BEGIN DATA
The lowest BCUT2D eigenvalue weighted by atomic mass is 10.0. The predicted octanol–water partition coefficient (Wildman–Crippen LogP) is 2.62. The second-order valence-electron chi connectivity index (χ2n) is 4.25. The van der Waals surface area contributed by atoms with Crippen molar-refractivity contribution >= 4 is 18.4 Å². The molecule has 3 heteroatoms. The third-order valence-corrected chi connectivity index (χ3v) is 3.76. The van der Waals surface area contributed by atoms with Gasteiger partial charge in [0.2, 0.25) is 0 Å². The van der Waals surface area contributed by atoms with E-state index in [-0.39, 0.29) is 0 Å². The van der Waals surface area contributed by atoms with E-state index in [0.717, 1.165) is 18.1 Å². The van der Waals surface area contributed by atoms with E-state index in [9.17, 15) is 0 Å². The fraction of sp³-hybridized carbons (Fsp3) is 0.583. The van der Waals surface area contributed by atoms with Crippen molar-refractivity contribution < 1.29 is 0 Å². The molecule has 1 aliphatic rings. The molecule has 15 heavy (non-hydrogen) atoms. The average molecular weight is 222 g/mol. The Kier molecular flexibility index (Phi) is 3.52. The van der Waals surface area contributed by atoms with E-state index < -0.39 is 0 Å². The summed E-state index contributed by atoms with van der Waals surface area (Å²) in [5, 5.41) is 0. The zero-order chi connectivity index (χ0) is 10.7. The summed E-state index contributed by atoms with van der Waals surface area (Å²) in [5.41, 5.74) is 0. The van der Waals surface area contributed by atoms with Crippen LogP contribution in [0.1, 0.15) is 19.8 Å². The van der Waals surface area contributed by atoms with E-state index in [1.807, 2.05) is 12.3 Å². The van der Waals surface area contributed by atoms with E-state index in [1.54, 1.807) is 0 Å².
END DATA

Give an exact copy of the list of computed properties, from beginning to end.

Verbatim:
The lowest BCUT2D eigenvalue weighted by atomic mass is 10.0. The predicted octanol–water partition coefficient (Wildman–Crippen LogP) is 2.62. The second-order valence-electron chi connectivity index (χ2n) is 4.25. The van der Waals surface area contributed by atoms with Crippen molar-refractivity contribution >= 4 is 18.4 Å². The molecule has 3 heteroatoms. The third-order valence-corrected chi connectivity index (χ3v) is 3.76. The van der Waals surface area contributed by atoms with Gasteiger partial charge in [0.2, 0.25) is 0 Å². The van der Waals surface area contributed by atoms with E-state index in [-0.39, 0.29) is 0 Å². The van der Waals surface area contributed by atoms with E-state index in [0.717, 1.165) is 18.1 Å². The van der Waals surface area contributed by atoms with E-state index in [9.17, 15) is 0 Å². The fraction of sp³-hybridized carbons (Fsp3) is 0.583. The van der Waals surface area contributed by atoms with Crippen molar-refractivity contribution < 1.29 is 0 Å². The molecule has 1 aliphatic rings. The molecule has 15 heavy (non-hydrogen) atoms. The average molecular weight is 222 g/mol. The Kier molecular flexibility index (Phi) is 3.52. The van der Waals surface area contributed by atoms with E-state index < -0.39 is 0 Å². The summed E-state index contributed by atoms with van der Waals surface area (Å²) in [5, 5.41) is 0. The zero-order chi connectivity index (χ0) is 10.7. The summed E-state index contributed by atoms with van der Waals surface area (Å²) in [5.41, 5.74) is 0. The van der Waals surface area contributed by atoms with Crippen LogP contribution in [0.1, 0.15) is 19.8 Å². The van der Waals surface area contributed by atoms with E-state index in [1.807, 2.05) is 12.3 Å². The van der Waals surface area contributed by atoms with E-state index in [1.54, 1.807) is 0 Å².